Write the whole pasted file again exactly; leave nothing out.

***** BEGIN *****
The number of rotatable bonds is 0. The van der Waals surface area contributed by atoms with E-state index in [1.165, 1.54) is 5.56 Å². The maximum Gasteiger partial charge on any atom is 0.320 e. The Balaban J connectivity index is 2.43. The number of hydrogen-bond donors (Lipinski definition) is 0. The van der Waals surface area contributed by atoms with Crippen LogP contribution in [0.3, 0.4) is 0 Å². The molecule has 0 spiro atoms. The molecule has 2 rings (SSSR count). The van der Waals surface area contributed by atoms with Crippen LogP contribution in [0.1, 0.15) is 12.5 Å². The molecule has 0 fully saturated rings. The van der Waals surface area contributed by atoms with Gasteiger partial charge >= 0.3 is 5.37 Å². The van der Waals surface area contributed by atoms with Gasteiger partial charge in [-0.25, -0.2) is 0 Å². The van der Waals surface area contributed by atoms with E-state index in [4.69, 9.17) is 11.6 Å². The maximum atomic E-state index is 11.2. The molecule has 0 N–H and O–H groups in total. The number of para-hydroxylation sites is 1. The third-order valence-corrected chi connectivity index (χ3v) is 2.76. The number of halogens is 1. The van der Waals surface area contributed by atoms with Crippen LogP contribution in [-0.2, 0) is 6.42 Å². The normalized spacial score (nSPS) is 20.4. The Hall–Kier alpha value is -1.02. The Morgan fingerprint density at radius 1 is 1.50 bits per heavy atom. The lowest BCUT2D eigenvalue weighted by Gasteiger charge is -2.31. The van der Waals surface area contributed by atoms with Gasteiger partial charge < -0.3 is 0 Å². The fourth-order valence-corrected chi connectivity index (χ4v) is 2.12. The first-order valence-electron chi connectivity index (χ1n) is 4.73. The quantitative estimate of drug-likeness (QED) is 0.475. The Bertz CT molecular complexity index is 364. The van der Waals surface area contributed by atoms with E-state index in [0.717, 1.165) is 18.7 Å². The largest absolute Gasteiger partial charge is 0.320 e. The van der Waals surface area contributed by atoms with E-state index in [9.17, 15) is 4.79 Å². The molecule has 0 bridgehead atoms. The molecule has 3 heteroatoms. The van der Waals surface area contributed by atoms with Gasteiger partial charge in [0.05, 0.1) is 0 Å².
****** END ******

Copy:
The number of rotatable bonds is 0. The van der Waals surface area contributed by atoms with E-state index in [1.165, 1.54) is 5.56 Å². The maximum Gasteiger partial charge on any atom is 0.320 e. The Balaban J connectivity index is 2.43. The number of hydrogen-bond donors (Lipinski definition) is 0. The van der Waals surface area contributed by atoms with Crippen LogP contribution in [0.3, 0.4) is 0 Å². The molecule has 0 spiro atoms. The molecule has 2 rings (SSSR count). The van der Waals surface area contributed by atoms with Crippen LogP contribution in [0.1, 0.15) is 12.5 Å². The molecule has 0 fully saturated rings. The van der Waals surface area contributed by atoms with Gasteiger partial charge >= 0.3 is 5.37 Å². The van der Waals surface area contributed by atoms with Gasteiger partial charge in [-0.25, -0.2) is 0 Å². The van der Waals surface area contributed by atoms with E-state index in [4.69, 9.17) is 11.6 Å². The maximum atomic E-state index is 11.2. The molecule has 0 N–H and O–H groups in total. The number of para-hydroxylation sites is 1. The third-order valence-corrected chi connectivity index (χ3v) is 2.76. The number of halogens is 1. The van der Waals surface area contributed by atoms with Crippen LogP contribution in [-0.2, 0) is 6.42 Å². The normalized spacial score (nSPS) is 20.4. The Hall–Kier alpha value is -1.02. The Morgan fingerprint density at radius 1 is 1.50 bits per heavy atom. The lowest BCUT2D eigenvalue weighted by Gasteiger charge is -2.31. The van der Waals surface area contributed by atoms with Gasteiger partial charge < -0.3 is 0 Å². The fourth-order valence-corrected chi connectivity index (χ4v) is 2.12. The first-order valence-electron chi connectivity index (χ1n) is 4.73. The quantitative estimate of drug-likeness (QED) is 0.475. The Bertz CT molecular complexity index is 364. The van der Waals surface area contributed by atoms with E-state index in [0.717, 1.165) is 18.7 Å². The largest absolute Gasteiger partial charge is 0.320 e. The van der Waals surface area contributed by atoms with E-state index in [9.17, 15) is 4.79 Å². The molecule has 0 bridgehead atoms. The molecule has 3 heteroatoms. The van der Waals surface area contributed by atoms with Gasteiger partial charge in [0.05, 0.1) is 0 Å².